By Dr. Smruti K Patel
7:30 am. 15 blade. Incision. Bovie. Bipolar. Number one Penfield. Drill. Irrigation. Suction. Bipolar. 11 blade. 7 suction. Bipolar.
The words, the commands, they are automatic. The muscle memory of opening, turning a craniotomy, hemostasis, irrigation, closing – it is all automatic. From start to finish, before every surgery, I am prepared. I have played this out in my mind. What I need, what I want, what the anatomy is supposed to look like, what I’m supposed to do if something untoward happens, what all the possibilities are. These are what neurosurgeons’ dreams are made of. These are what our nightmares are made of. Some may say it is unhealthy. I say – for some of us, the night before surgery is the when I can close my eyes and see what I need my hands to do tomorrow.
3:30 am – I hear the not so faint cry of my 5-month-old. Get up, warm a bottle, feed the bottle, pump, change the diaper, give the pacifier, put him down. The motions are automatic. The muscle memory of doing this the second time around – automatic. Children need to be kept on their schedule, feedings, nap times, bedtimes. When disarray occurs, when a nap is skipped, when a feeding is missed – these are what mom nightmares are made of. Sleep is a foreign concept when you’re a surgeon mom, as if it already wasn’t before becoming a mother.
5:30 am – Get up, shower, look alive, put on some makeup, pick out an outfit, not a ragged pair of scrubs, a classic blouse, with pleated dress pants, a subtle but luxe belt and the most comfortable pair of Jimmy Choos. I stand tall, I stand confident, and I stand up to whoever may think I’m not deserving of every little thing that I’ve accomplished. And just before I leave the house, I peek at those amazing human beings I have created.
Sometimes I have flashbacks of my pregnancies – nearly passing out and the feeling of my body being on fire in the OR that I experienced for nearly 3 months because pregnancy hormones and hot operating rooms are not a great combination. I distinctly remember the discomfort of leaning against an OR table that was never quite right when I was doing the most technically challenging procedures, and the race between needing to close a wound and breaking scrub to run to the bathroom. Every minute, every ache and pain, everything about it was worth it.
I have had many young women reach out to me about my neurosurgical journey and how I got here without “sacrificing” in other parts of my life. Make no mistake, compromises must be made, but the choices are entirely yours. I am a daughter, a sister, a wife, mother of 2, AND a pediatric neurosurgeon. However, I don’t define any of these parts of my life as “perfect” because they are 100% not. I strive to always be my best, but there have been and will continue to be difficult days, where nothing seems to go the right way. On these days, I lean on my partners for advice, my family for support, and sometimes, all I need is a few minutes to myself to breathe, to reset, and to remember that tomorrow is another day. There is power in recognizing when to take a step back and revising your strategy to attack the next day.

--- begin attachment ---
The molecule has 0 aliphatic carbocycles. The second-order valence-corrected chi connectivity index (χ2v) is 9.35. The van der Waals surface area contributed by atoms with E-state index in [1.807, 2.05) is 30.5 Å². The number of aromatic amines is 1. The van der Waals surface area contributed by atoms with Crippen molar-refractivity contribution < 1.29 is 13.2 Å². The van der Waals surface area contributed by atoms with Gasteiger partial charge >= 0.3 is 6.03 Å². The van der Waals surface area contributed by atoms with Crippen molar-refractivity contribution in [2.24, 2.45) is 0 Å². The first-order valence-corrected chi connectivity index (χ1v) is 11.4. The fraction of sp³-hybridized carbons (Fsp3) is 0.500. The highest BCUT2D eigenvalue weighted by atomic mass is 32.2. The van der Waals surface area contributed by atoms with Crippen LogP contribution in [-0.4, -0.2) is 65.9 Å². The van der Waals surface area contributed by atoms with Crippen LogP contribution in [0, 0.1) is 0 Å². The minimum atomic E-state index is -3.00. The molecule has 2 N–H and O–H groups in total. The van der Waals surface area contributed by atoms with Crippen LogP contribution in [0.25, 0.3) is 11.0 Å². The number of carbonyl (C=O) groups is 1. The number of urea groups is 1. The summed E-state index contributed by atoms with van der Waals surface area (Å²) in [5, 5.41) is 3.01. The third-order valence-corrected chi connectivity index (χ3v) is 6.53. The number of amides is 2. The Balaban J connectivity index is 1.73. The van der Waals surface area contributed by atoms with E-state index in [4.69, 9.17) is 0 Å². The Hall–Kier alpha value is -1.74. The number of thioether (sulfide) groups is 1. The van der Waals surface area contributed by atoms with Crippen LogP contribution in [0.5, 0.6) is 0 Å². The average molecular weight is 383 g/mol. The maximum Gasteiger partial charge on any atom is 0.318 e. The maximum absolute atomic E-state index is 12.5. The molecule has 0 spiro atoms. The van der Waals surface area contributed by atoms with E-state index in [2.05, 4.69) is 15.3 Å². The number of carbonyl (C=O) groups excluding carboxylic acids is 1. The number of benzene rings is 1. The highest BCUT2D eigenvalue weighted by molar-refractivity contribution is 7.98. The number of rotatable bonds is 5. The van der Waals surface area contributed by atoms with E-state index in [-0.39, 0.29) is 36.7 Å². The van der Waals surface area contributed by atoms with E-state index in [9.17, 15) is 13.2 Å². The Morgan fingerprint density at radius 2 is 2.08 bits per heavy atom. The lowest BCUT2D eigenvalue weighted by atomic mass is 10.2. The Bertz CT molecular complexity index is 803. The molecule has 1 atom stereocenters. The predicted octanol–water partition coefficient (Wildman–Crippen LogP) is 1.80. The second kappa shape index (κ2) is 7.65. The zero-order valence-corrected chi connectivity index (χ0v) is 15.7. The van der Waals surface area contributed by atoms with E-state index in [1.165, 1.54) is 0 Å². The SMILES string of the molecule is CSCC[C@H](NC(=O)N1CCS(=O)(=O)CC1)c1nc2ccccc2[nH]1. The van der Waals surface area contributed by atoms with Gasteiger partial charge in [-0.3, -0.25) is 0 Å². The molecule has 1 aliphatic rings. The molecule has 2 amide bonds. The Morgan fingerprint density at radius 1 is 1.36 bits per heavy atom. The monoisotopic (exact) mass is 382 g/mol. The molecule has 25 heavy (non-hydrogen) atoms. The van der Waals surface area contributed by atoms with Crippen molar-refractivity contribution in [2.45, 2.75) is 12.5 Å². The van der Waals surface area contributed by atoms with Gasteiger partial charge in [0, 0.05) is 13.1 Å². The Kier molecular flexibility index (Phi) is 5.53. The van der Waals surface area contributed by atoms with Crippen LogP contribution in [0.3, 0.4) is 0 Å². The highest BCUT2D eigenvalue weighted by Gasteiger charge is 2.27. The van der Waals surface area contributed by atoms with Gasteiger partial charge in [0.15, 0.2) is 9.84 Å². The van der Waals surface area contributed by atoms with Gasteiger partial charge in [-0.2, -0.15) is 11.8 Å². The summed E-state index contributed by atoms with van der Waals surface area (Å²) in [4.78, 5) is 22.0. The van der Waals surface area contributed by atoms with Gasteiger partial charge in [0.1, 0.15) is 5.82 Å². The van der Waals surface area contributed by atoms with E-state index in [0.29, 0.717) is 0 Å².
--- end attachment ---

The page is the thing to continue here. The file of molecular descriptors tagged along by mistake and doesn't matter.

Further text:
Every day, I wear my heels of steel with pride. I take my mind and hands of a healer to work. Whether it is a gentle touch over a child’s head, the motion of when the scalpel meets the skin, or the stroke of the cutting bur as it meets the skull, the responsibility of this life just became mine.I remind myself that I earned this privilege, and that there is a way to do it all. When asked would I do it all over again? The answer is 100%.
This piece is for all the young women who have been told they can’t do or be more; the medical students and residents who are told they would be “crazy” to want children during training or in their career; the women who feel judged for leaving their personal life behind for their career or vice versa; the doctor moms who struggle with the work-life balance every day and are fighting to stay sane. There are so many of us that are right there with you. There is no “perfect” journey to and through motherhood in our profession, there is only your journey, and that’s the one that is most important.
Smruti K Patel, MD is a pediatric neurosurgeon and Assistant Professor at the Cincinnati Children’s Hospital Medical Center / University of Cincinnati College of Medicine. Dr. Patel earned her medical degree at Rutgers University, New Jersey Medical School in Newark. She completed neurosurgery residency at the University of Cincinnati Medical Center, followed by a fellowship in pediatric neurosurgery at Cincinnati Children’s.
Dr. Patel serves as the Director of the Pituitary and Skull Base Surgery Program at Cincinnati Children’s and as the Director of the Adult Neurosurgery Transitional Clinic at the University of Cincinnati Gardner Neuroscience Institute. In addition to her clinical practice in Cincinnati, she is an active participant in the community outreach specialty clinics located in Indiana and Kentucky.
Dr. Patel is an active member of the AANS/CNS Joint section on Pediatric Neurological Surgery and serves as co- chair of the Timothy George Committee on Diversity and Inclusion in Pediatric Neurosurgery. She is also actively involved with the AWS as part of the Coaching Project and blog subcommittee. In 2022, she was named one of the Future Women Leaders in Neurosurgery by the CNS Foundation and highlighted as an AWS top 40 under 40. She is also one of the recipients of the 2023 AWS Breaking the Glass Ceiling Leadership Education Program Award. She serves as a mentor and sponsor to undergraduate and medical students interested in neurosurgery, as well as to both surgical and neurosurgical trainees. She is a loving wife and mother to two children, ages 5 and 2.
Twitter Handle: @SmrutiPatelMD
IG Handle: @thefiercefemaleneurosurgeon